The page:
Stomata are not just a passive port for pathogen entry but also play an active role in the plant innate immune response (Arnaud and Hwang 2015). The control of stomatal closure is one of the first lines of defense against pathogen invasion and thus stomatal opening or closing, governed by guard cells, is the main battleground during the early stage of plant-pathogen interaction. Recent discoveries have revealed that some specific NAC TFs such as the Arabidopsis ANAC019/ANAC055/ANAC072 and CBNAC/NTL9 and tomato JA2 and JA2L participate in signaling pathways that regulate stomatal immunity. In the Arabidopsis anac019 anac055 anac72 triple mutant plants, Pst DC3000-induced stomatal closure occurred at 1 hours post inoculation (hpi) but Pst DC3000-induced stomatal reopening did not occur and the stomatal apertures remained small at 4 hpi, suggesting that ANAC019/ANAC055/ANAC072 are required for Pst DC3000-triggered stomatal reopening and thus play critical role in stomatal-mediated immunity. Both JA2 and JA2L, encoding two NAC TFs that are closely related to ANAC019/ANAC055/ANAC072, were preferentially expressed in guard cells of tomato leaves (Du et al. 2014). The Pst DC3000-induced stomatal closure at 1 hpi was impaired and the pathogen-triggered stomatal reopening at 4 hpi remained normal in JA2-SRDX plants, indicating that JA2 is required for Pst DC3000-induced stomatal closure but not stomatal reopening (Du et al. 2014). By contrast, the Pst DC3000-induced stomatal closure at 1 hpi was largely normal but the pathogen-triggered stomatal reopening at 4 hpi was substantially impaired in JA2L-AS plants, indicating that JA2L is required for pathogen-regulated stomatal reopening (Du et al. 2014). It was speculated that JA2 acts in ABA-mediated stomatal closure while JA2L acts in JA-mediated stomatal reopening, showing distinct functions of JA2 and JA2L in stomatal immunity against Pst DC3000. Furthermore, the Arabidopsis CBNAC/NTL9 is preferentially expressed in guard cells (Yoon et al. 2008; Zheng et al. 2015) and the cbnac/ntl9 mutant plants impaired flg22-induced SA biosynthesis in guard cells and Psm ES4326-induced change of stomatal aperture, demonstrating that CBNAC/NTL9 is specifically required for SA synthesis in guard cells and plays an essential role in the flg22-triggered stomatal immunity (Zheng et al. 2015).

NACs as targets of pathogen effectors

During infection process, pathogens often secrete and inject numerous effectors into host plant cells to suppress immune response. Recent studies have indicated that some NAC proteins are targets of pathogen effectors to facilitate infection by inhibiting plant immune responses. In Arabidopsis, CBNAC/NTL9 was found to physically interact with one effector from P. syringae and four effectors from Hyaloperonospora arabidopsidis (Mukhtar et al. 2011). A recent study revealed that the P. syringae effector HopD1, a strong repressor of ETI, interacted with CBNAC/NTL9 in endoplasmic reticulum (ER) and inhibited CBNAC/NTL9-mediated induction of certain defense genes during ETI (Block et al. 2014). The potato StNTP1 and StNTP2 were found to be targets of RxLR effector Pi03192 secreted by P. infestans (McLellan et al. 2013). StNTP1 and StNTP2 were released from the ER membrane, where they are normally localized, in response to treatment with P. infestans culture filtrate (CF) and then translocated and accumulated in the nucleus, where they contribute to potato immunity to inhibit disease progression. By contrast, Pi03192 prevented CF-triggered re-localization of StNTP1 and StNTP2 from the ER into the nucleus. It is likely that, during infection process, P. infestans-secreted Pi03192 interacts with StNTP1 and StNTP2 and prevents the ER-nucleus translocation of these two host NAC TFs to promote disease progression (McLellan et al. 2013).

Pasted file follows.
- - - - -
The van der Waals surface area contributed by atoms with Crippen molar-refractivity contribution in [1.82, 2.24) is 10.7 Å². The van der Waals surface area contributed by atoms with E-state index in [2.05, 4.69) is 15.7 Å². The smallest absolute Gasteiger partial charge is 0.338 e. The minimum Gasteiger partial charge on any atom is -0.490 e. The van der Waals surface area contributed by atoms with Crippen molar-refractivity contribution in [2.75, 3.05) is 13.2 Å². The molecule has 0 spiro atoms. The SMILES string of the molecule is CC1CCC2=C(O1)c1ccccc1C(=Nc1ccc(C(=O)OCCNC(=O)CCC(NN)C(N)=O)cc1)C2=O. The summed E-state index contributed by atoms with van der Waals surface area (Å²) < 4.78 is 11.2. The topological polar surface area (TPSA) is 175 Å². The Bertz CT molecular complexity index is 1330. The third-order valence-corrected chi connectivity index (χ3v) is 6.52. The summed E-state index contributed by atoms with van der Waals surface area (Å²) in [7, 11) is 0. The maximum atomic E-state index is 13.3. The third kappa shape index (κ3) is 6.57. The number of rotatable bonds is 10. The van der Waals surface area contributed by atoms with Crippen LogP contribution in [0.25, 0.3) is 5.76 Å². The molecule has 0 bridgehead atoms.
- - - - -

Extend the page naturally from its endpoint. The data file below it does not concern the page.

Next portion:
It has been found that, during viral infection, NAC TFs can be hijacked by interacting with viral proteins to facilitate viral replication or suppress host immunity involved in plant-virus interactions. An earlier study characterized two wheat NAC TFs, GRAB1 (Geminivirus Rep A-binding) and GRAB2, which interacted with Wheat dwarf geminivirus (WDV) RepA protein (Xie et al. 1999). Overexpression of GRAB1 and GRAB2 in cultured wheat cells severely inhibited WDV DNA replication, indicating the involvement of GRAB1 and GRAB2 in viral DNA replication (Xie et al. 1999). Tomato SlNAC1 was found to interact with geminivirus replication enhancer REn from Tomato leaf curl virus (TLCV), and overexpression of SlNAC1 enhanced the accumulation of TLCV DNA (Selth et al. 2005). Geminiviral replication initiator protein Rep from Mungbean yellow mosaic India virus (MYMIV) was found to interact with Arabidopsis AtNAC083, which plays a possible role in MYMIV DNA replication (Suyal et al. 2014).

Arabidopsis ATAF2 interacted with the helicase domain of the Tobacco mosaic virus (TMV) 126−/183 kDa replicase protein. Overexpression of ATAF2 significantly reduced virus accumulation, indicating that the TMV replicase-ATAF2 interaction suppresses basal host defenses to promote systemic virus accumulation (Wang et al. 2009b). The capsid protein (CP) of Turnip crinkle virus (TCV) interacts with an Arabidopsis NAC protein TIP (TCV-interacting protein) and the TCV CP-TIP interaction prevented nuclear localization of TIP (Ren et al. 2005, 2012). Although mutation in TIP resulted in increased replication of TCV and Cucumber mosaic virus (CMV), TIP is required for basal resistance to CMV but not for resistance to TCV (Jeong et al. 2008). Lack of TIP-CP interaction in TCV mutant with a mutated CP caused more severe symptoms, implying that TCV regulates antiviral basal immunity in host plants through TIP-CP interaction (Donze et al. 2014).